There were two vastly different points of view in the world of journalism today.
A new survey by the Pew Research Center’s Project for Excellence in Journalism found that most leaders of today’s newsrooms in the U.S. don’t believe their operations will survive another 10 years.
The gloomiest: Nearly a third of those surveyed believe their operations are at risk in just five years or less.
The deepest pessimism is seen among broadcast news execs, who are more worried about where the industry is headed than editors at newspaper-based operations.
Strange but true. The medium that helped create the “Now Revolution” is feeling the heat as it tries to keep up with social news.
On this very same day however, support for the news industry came from an unlikely camp — Google.
CEO Eric Schmidt told the American Society of News Editors in Washington, DC that journalism is irreplaceable:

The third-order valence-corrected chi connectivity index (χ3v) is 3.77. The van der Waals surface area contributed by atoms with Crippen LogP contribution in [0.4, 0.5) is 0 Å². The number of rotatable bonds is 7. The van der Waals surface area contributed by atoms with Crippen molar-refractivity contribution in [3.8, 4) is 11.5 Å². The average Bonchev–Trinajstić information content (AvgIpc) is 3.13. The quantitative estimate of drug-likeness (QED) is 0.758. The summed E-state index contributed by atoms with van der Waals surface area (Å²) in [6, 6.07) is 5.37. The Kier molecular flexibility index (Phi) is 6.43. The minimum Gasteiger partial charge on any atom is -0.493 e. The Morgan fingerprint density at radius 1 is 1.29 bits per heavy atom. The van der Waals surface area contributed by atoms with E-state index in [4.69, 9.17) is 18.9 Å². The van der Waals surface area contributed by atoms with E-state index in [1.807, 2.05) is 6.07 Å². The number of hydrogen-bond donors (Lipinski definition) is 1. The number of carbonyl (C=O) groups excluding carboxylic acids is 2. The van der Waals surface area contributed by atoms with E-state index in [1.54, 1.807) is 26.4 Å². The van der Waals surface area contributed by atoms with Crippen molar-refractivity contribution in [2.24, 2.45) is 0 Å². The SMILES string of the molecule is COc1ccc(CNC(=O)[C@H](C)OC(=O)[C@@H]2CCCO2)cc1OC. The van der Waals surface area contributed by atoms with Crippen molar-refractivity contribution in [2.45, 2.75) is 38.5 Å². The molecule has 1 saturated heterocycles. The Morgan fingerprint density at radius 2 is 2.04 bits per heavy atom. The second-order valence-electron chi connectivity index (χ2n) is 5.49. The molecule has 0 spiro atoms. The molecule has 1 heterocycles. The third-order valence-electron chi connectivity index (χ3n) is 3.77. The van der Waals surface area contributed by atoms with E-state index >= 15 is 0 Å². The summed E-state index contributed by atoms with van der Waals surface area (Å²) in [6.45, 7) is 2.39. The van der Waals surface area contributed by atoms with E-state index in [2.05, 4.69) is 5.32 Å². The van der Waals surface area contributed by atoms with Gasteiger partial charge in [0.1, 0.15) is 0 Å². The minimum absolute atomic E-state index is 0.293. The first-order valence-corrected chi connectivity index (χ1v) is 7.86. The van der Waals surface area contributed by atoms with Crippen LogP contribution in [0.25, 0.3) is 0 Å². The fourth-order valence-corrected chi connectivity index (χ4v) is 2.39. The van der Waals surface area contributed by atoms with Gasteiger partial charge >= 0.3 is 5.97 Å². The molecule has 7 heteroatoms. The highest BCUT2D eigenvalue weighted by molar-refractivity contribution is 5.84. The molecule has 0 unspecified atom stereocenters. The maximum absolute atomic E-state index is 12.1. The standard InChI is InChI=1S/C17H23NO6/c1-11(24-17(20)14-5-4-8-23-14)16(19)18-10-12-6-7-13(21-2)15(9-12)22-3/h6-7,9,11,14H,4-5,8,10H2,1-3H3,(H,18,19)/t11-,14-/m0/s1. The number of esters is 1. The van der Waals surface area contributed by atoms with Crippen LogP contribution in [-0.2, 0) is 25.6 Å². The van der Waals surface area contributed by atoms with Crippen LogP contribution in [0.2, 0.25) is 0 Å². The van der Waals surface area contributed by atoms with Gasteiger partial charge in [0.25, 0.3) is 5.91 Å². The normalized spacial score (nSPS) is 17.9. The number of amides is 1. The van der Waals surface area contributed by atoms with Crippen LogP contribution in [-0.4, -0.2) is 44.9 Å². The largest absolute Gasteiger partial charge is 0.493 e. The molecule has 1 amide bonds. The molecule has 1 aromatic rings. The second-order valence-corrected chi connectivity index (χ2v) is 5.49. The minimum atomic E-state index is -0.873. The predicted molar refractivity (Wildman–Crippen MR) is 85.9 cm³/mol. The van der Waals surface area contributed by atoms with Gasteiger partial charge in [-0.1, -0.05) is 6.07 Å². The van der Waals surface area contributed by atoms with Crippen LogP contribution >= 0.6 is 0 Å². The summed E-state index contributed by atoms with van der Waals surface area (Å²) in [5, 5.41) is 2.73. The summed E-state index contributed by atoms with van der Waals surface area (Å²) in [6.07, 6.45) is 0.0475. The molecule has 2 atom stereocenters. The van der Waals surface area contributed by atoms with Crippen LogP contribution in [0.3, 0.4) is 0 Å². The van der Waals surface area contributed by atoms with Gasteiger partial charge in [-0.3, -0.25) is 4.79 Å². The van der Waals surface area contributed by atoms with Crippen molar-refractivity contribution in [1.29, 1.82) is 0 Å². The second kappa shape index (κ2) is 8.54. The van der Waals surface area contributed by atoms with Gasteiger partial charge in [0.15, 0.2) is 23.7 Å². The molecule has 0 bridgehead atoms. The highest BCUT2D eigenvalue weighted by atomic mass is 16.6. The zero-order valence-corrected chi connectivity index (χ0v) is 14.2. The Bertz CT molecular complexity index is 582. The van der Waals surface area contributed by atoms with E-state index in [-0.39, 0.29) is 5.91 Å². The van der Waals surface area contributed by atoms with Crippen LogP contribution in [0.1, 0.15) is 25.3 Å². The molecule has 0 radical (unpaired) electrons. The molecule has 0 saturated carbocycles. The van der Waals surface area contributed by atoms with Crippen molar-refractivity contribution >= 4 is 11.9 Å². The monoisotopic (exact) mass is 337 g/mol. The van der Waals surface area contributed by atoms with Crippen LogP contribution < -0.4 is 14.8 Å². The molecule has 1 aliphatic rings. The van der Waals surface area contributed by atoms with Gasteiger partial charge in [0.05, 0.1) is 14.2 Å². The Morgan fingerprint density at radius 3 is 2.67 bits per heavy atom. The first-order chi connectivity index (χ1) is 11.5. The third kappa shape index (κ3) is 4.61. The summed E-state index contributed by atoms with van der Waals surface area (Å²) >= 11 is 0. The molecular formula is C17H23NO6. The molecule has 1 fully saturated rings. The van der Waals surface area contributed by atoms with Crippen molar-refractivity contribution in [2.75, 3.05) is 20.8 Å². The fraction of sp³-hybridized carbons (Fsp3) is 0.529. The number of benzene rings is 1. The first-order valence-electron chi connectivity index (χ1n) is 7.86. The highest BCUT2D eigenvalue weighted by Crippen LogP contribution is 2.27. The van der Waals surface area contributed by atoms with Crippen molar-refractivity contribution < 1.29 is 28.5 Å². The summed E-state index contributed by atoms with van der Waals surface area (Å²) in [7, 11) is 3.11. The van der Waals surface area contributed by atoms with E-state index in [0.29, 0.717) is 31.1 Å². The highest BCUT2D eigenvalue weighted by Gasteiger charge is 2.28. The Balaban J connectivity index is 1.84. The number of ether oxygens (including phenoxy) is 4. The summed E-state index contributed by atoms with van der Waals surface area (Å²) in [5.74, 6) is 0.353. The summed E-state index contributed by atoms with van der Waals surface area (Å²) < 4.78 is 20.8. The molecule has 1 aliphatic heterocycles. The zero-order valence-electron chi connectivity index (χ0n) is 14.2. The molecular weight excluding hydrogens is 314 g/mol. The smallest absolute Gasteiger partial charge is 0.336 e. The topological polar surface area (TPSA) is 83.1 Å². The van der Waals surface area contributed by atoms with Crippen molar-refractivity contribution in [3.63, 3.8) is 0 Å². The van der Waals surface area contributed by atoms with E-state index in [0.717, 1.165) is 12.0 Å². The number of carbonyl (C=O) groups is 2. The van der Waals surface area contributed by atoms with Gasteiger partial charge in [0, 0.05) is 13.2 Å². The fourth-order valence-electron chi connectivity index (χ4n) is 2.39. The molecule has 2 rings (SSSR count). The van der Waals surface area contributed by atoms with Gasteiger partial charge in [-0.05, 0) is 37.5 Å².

We’re not in the news business, and I’m not here to tell you how to run a newspaper. We are computer scientists. And trust me, if we were in charge of the news, it would be incredibly accurate, incredibly organized, and incredibly boring. There is an art to what you do. And if you’re ever confused as to the value of newspaper editors, look at the blog world. That’s all you need to see. So we understand how fundamental tradition and the things you care about are.
I can’t think of a better way to look at what we do. As Schmidt put it, “We have a business model problem. We don’t have a news problem.”